Read this tutorial, which defines the most common fallacies. This list narrows down some of the fallacies seen in the previous reading and is enough to get us started. We will look at a wider sample of fallacies later on in this course. For now, focus on being able to define each fallacy and identify the differences between the fallacies on the list.
Here are some examples of common fallacies:
A theory is discarded, not because of any evidence against it or lack of evidence for it, but because of the person who argues for it. For example:
The truth of a claim is established only on the basis of lack of evidence against it. A simple obvious example of this fallacy is to argue that unicorns exist because there is no evidence against such a claim. At first sight, it seems many theories we call scientific involve this fallacy. For example, the first law of thermodynamics holds because so far there has not been any negative instance that would serve as evidence against it.
But notice, as in cases such as this one, there is evidence for the law, namely positive examples. Notice also that this fallacy does not apply to situations where there are only two rival claims and one has already been falsified, then we may justly establish the truth of the other even if we cannot find evidence for or against it.
When offering an argument, pity is appealed to. Usually this happens when people argue for special treatment on the basis of their need.
For example, a student argues that the teacher should let them pass the examination because he/she needs it in order to graduate. Of course, pity might be a relevant consideration in certain conditions, as in contexts involving charity.
The truth of a claim is established only on the basis of its popularity and familiarity. This is the fallacy committed by many commercials. Surely you have heard of commercials implying that we should buy a certain product because it has made to the top of a sales rank, or because the brand is the city's "favorite."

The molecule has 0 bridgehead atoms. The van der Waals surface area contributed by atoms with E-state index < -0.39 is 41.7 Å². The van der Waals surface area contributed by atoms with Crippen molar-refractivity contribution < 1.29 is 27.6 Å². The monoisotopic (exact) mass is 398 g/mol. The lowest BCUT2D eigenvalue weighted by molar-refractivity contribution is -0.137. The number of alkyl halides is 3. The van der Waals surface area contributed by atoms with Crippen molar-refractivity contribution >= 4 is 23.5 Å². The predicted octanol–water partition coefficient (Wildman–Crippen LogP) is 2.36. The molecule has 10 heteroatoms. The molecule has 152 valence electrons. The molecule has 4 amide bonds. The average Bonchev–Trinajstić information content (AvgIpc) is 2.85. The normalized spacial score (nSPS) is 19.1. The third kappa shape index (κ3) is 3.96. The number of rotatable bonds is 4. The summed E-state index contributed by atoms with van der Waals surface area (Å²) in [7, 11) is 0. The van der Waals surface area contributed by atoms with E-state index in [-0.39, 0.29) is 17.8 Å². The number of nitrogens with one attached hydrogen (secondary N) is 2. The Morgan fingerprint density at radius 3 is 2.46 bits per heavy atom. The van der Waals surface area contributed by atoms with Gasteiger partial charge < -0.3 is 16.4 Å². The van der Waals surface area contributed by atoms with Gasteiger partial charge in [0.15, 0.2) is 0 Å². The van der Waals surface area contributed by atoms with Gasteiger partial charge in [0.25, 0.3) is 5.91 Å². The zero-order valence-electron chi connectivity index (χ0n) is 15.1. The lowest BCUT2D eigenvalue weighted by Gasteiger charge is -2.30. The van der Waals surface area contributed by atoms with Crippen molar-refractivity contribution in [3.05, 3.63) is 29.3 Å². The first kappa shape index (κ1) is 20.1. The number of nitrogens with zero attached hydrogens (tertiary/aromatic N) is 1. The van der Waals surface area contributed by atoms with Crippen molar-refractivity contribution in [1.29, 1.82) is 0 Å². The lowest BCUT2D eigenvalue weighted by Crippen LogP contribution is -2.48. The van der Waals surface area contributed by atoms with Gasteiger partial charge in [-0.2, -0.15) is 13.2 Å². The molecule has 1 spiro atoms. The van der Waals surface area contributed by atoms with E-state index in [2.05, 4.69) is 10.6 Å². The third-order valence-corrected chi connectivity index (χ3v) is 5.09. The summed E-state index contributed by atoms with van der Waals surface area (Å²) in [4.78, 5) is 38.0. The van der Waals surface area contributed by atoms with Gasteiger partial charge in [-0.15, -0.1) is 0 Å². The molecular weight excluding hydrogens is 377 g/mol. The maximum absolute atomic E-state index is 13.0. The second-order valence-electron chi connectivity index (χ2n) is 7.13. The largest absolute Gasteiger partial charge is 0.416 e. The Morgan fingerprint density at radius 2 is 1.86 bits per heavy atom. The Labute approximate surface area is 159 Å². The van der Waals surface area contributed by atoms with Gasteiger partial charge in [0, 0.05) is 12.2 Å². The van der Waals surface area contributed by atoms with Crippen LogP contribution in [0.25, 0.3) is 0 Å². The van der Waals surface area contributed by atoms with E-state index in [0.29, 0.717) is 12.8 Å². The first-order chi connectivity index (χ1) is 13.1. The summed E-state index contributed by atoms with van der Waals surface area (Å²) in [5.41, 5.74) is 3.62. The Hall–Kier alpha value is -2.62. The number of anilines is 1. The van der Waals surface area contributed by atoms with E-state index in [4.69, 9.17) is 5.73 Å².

Inferring that P is true solely because Q is true, and it is also true that if P is true, Q is true.
The problem with this type of reasoning is that it ignores the possibility that other conditions apart from P might lead to Q. For example, if there is a traffic jam, a colleague may be late for work. But if we argue from his being late to there being a traffic jam, we are guilty of this fallacy – the colleague may be late due to a faulty alarm clock.
Of course, if we have evidence showing that P is the only or most likely condition that leads to Q, then we can infer that P is likely to be true without committing a fallacy.
In arguing for a claim, the claim itself is already assumed in the premise.
For example, "God exists because this is what the Bible says, and the Bible is reliable because it is the word of God."
A question is posed in such a way that a person, no matter what answer they give to the question, will inevitably commit themselves to some other claim, which should not be presupposed in the context in question.